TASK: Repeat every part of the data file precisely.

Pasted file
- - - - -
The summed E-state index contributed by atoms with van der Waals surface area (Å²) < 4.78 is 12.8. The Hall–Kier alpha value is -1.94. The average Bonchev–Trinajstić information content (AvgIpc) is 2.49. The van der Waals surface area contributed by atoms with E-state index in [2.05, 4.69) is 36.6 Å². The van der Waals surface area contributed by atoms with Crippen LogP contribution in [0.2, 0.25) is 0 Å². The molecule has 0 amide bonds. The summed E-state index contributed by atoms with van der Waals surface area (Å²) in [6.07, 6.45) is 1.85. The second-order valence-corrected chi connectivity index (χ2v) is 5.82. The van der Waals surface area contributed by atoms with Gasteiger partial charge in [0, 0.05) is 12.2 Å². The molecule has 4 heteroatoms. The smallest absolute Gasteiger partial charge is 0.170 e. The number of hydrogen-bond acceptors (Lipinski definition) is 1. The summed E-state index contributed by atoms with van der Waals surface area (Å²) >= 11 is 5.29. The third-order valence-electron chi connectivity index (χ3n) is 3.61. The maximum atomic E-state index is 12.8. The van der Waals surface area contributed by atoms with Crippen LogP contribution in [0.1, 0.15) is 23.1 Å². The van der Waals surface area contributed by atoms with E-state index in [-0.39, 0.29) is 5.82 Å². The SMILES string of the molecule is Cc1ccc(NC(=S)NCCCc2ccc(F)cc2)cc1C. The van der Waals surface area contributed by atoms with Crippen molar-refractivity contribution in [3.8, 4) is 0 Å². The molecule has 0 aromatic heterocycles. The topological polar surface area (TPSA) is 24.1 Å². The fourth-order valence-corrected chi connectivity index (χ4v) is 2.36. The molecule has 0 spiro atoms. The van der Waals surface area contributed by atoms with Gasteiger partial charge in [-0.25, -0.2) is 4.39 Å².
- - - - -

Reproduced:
The summed E-state index contributed by atoms with van der Waals surface area (Å²) < 4.78 is 12.8. The Hall–Kier alpha value is -1.94. The average Bonchev–Trinajstić information content (AvgIpc) is 2.49. The van der Waals surface area contributed by atoms with E-state index in [2.05, 4.69) is 36.6 Å². The van der Waals surface area contributed by atoms with Crippen LogP contribution in [0.2, 0.25) is 0 Å². The molecule has 0 amide bonds. The summed E-state index contributed by atoms with van der Waals surface area (Å²) in [6.07, 6.45) is 1.85. The second-order valence-corrected chi connectivity index (χ2v) is 5.82. The van der Waals surface area contributed by atoms with Gasteiger partial charge in [0, 0.05) is 12.2 Å². The molecule has 4 heteroatoms. The smallest absolute Gasteiger partial charge is 0.170 e. The number of hydrogen-bond acceptors (Lipinski definition) is 1. The summed E-state index contributed by atoms with van der Waals surface area (Å²) >= 11 is 5.29. The third-order valence-electron chi connectivity index (χ3n) is 3.61. The maximum atomic E-state index is 12.8. The van der Waals surface area contributed by atoms with Crippen LogP contribution in [0.1, 0.15) is 23.1 Å². The van der Waals surface area contributed by atoms with E-state index in [-0.39, 0.29) is 5.82 Å². The SMILES string of the molecule is Cc1ccc(NC(=S)NCCCc2ccc(F)cc2)cc1C. The van der Waals surface area contributed by atoms with Crippen molar-refractivity contribution in [3.8, 4) is 0 Å². The molecule has 0 aromatic heterocycles. The topological polar surface area (TPSA) is 24.1 Å². The fourth-order valence-corrected chi connectivity index (χ4v) is 2.36. The molecule has 0 spiro atoms. The van der Waals surface area contributed by atoms with Gasteiger partial charge in [-0.25, -0.2) is 4.39 Å².